Studio DIY | a rebuild.
As guys we're expected to be handy. To gaze with longing and affection at power tools in the weekend flyers, our heads full of DIY projects. Well, I'm confident enough in myself and my own sexual identity to admit it: I suck at being handy. And I don't mean this lightly. I mean I thoroughly and utterly suck at it. I love imagining and designing but I can't stand doing — because... that's right, I suck at it.
I mean I CAN do stuff. I get there eventually. But the journey usually involves a huge mess and way too many expletives for my own good. Or anyone else around me for that matter.
So you can imagine my current state of mind as I valiantly move forward with the process of rebuilding my entire studio workspace from top to bottom.
But it's something that was seriously overdue. Through the years as I became a working photographer my studio had morphed into its current state without any serious thought. This space which once revolved mainly around music production and design slowly became a photography studio as I moved things around and added the required gear. But everything was either a compromise or a workaround.
Now, I've got a clean slate. Here's the plan:
It's a small, quirky space but I've been testing my angles and it's going to be pretty cool to work with. Using the corridor and stairs as a shooting position will allow for all kinds of possibilities as well as a long enough throw for a tele lens, something I was severely restricted from using in the previous layout. I'll also be able to use the right grey wall for closer portrait work if I want to (I went with a slightly more reflective paint with a certain look in mind).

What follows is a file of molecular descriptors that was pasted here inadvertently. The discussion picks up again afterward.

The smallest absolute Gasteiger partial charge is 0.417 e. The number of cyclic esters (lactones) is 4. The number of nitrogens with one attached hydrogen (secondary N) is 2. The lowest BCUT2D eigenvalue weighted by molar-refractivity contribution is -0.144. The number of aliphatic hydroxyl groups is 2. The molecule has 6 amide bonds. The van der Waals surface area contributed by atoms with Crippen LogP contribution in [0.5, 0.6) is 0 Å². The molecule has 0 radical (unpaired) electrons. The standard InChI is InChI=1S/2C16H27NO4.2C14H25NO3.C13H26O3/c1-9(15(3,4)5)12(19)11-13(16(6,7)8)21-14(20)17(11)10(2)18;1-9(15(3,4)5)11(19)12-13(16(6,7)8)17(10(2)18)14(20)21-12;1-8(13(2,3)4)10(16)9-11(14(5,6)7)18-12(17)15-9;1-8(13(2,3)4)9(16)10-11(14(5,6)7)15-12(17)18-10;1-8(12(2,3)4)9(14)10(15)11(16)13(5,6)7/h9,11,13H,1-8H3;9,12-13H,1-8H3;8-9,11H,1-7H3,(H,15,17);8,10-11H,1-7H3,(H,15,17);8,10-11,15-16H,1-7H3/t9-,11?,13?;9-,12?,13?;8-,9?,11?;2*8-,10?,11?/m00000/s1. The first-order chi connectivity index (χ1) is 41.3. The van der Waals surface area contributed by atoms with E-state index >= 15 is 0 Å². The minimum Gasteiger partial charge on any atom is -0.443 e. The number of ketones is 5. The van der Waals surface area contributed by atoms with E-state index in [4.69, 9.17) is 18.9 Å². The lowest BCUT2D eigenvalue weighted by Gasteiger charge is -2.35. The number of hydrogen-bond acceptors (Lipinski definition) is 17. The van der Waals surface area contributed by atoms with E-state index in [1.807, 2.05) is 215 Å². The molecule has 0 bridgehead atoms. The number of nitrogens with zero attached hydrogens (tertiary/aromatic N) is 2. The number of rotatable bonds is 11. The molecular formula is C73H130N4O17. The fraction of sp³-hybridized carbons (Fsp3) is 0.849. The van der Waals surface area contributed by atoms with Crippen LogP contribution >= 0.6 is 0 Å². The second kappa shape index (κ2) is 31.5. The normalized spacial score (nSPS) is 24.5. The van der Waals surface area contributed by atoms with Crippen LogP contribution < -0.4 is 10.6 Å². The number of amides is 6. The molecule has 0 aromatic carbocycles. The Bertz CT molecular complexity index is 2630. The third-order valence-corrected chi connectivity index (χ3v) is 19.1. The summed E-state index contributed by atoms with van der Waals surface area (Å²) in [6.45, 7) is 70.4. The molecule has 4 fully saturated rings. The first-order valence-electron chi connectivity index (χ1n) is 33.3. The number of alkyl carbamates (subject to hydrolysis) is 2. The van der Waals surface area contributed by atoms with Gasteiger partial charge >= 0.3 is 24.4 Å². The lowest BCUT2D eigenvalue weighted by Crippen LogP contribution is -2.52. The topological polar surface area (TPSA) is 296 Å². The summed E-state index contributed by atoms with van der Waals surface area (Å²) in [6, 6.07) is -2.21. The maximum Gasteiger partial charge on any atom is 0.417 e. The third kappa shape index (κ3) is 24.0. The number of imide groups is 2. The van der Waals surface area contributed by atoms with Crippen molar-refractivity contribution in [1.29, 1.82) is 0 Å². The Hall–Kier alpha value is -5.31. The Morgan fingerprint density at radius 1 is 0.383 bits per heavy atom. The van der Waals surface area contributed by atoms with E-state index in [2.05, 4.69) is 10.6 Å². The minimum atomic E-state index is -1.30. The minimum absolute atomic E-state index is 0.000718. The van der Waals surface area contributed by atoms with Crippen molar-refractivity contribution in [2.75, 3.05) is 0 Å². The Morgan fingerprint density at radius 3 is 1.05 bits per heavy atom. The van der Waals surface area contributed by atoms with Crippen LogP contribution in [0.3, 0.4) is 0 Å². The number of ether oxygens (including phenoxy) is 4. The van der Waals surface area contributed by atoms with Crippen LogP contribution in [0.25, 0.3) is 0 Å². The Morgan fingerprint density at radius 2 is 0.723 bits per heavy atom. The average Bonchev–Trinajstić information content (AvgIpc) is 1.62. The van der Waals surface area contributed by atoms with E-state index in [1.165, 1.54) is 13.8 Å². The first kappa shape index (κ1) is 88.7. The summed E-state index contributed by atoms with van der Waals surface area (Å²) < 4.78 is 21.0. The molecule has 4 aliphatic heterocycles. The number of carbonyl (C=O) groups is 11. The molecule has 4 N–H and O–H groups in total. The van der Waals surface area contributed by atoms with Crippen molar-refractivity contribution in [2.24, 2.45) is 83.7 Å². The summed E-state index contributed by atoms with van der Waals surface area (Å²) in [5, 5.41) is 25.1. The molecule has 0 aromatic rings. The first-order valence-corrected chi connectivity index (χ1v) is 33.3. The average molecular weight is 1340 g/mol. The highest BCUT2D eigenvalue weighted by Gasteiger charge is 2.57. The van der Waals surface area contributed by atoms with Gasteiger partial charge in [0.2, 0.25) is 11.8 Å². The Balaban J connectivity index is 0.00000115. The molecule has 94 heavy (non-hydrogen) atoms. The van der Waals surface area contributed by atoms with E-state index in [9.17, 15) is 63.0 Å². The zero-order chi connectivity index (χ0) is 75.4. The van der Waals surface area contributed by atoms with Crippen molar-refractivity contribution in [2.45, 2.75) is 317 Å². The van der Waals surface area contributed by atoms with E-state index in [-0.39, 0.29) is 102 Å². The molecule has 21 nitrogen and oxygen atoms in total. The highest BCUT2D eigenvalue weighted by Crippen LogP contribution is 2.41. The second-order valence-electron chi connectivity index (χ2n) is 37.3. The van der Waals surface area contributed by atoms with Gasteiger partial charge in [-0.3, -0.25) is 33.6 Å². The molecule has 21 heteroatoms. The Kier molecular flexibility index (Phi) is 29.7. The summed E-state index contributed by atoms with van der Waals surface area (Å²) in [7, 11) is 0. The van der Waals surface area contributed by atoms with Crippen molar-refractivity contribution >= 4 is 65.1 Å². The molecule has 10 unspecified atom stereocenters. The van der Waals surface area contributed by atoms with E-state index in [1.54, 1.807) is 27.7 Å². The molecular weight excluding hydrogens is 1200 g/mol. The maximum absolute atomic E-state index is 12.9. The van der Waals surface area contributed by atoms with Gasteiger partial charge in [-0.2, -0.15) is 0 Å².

I'm also trying out something for the cyclo: I'll be using four thin sheets of polystyrene to create both a floor and ceiling curve (I'm not bothering with corners). The ceiling sheets will also block two small windows. I was using these as a reflective floor surface à la Zack Arias's tile board trick. At $30 (CA) a sheet it's not a huge expenditure and will have the added advantage of being fairly lightweight. I've been doing some tests and I think it should work out. I'll update you guys on that front.
Still haven't settled on a floor solution although I'm leaning towards white vinyl if I can find what I'm looking for. Otherwise it'll be some sort of epoxy or TUFF paint.
Last week everything came down. This week I've been plugging holes, priming and painting my butt off. Things are moving along nicely but don't come for a visit: your ears would be buzzing for weeks ;)
P.S. Seattle photographer John Keatley has a real reno project going on. have a look here.